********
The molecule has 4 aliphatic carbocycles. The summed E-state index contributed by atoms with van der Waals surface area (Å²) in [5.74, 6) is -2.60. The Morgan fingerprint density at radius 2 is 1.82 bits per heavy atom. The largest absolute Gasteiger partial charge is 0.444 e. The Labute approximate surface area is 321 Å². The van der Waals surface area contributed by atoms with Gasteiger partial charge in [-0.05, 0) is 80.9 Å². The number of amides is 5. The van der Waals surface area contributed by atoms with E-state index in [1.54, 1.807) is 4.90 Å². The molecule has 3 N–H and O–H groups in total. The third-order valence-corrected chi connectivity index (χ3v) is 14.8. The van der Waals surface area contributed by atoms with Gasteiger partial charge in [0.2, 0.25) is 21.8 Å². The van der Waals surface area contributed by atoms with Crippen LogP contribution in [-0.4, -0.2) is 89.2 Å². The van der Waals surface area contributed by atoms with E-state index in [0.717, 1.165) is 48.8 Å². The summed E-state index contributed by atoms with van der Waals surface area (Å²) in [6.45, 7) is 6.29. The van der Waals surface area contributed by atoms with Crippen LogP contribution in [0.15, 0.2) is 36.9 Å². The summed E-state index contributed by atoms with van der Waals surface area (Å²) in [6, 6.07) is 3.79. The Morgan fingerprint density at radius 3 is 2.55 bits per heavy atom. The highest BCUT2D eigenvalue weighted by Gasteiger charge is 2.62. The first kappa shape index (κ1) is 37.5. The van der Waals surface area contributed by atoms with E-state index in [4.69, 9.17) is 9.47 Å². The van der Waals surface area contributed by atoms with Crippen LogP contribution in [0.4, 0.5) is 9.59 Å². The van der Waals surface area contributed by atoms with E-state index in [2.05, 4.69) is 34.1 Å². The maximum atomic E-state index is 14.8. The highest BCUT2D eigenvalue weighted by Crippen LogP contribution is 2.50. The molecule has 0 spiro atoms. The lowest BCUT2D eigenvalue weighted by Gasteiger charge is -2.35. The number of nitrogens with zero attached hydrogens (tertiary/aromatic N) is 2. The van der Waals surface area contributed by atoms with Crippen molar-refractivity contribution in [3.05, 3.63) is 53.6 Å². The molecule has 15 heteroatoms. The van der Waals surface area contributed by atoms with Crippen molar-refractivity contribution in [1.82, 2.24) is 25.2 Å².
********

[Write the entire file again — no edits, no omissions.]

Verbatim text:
The molecule has 4 aliphatic carbocycles. The summed E-state index contributed by atoms with van der Waals surface area (Å²) in [5.74, 6) is -2.60. The Morgan fingerprint density at radius 2 is 1.82 bits per heavy atom. The largest absolute Gasteiger partial charge is 0.444 e. The Labute approximate surface area is 321 Å². The van der Waals surface area contributed by atoms with Gasteiger partial charge in [-0.05, 0) is 80.9 Å². The number of amides is 5. The van der Waals surface area contributed by atoms with E-state index in [1.54, 1.807) is 4.90 Å². The molecule has 3 N–H and O–H groups in total. The third-order valence-corrected chi connectivity index (χ3v) is 14.8. The van der Waals surface area contributed by atoms with Gasteiger partial charge in [0.2, 0.25) is 21.8 Å². The van der Waals surface area contributed by atoms with Crippen LogP contribution in [-0.4, -0.2) is 89.2 Å². The van der Waals surface area contributed by atoms with E-state index in [0.717, 1.165) is 48.8 Å². The summed E-state index contributed by atoms with van der Waals surface area (Å²) in [6.45, 7) is 6.29. The van der Waals surface area contributed by atoms with Crippen LogP contribution in [0.15, 0.2) is 36.9 Å². The summed E-state index contributed by atoms with van der Waals surface area (Å²) in [6, 6.07) is 3.79. The Morgan fingerprint density at radius 3 is 2.55 bits per heavy atom. The highest BCUT2D eigenvalue weighted by Gasteiger charge is 2.62. The first kappa shape index (κ1) is 37.5. The van der Waals surface area contributed by atoms with E-state index in [4.69, 9.17) is 9.47 Å². The van der Waals surface area contributed by atoms with Crippen LogP contribution in [0.4, 0.5) is 9.59 Å². The van der Waals surface area contributed by atoms with E-state index in [2.05, 4.69) is 34.1 Å². The maximum atomic E-state index is 14.8. The highest BCUT2D eigenvalue weighted by Crippen LogP contribution is 2.50. The molecule has 0 spiro atoms. The lowest BCUT2D eigenvalue weighted by Gasteiger charge is -2.35. The number of nitrogens with zero attached hydrogens (tertiary/aromatic N) is 2. The van der Waals surface area contributed by atoms with Crippen molar-refractivity contribution in [3.05, 3.63) is 53.6 Å². The molecule has 15 heteroatoms. The van der Waals surface area contributed by atoms with Crippen molar-refractivity contribution in [1.82, 2.24) is 25.2 Å².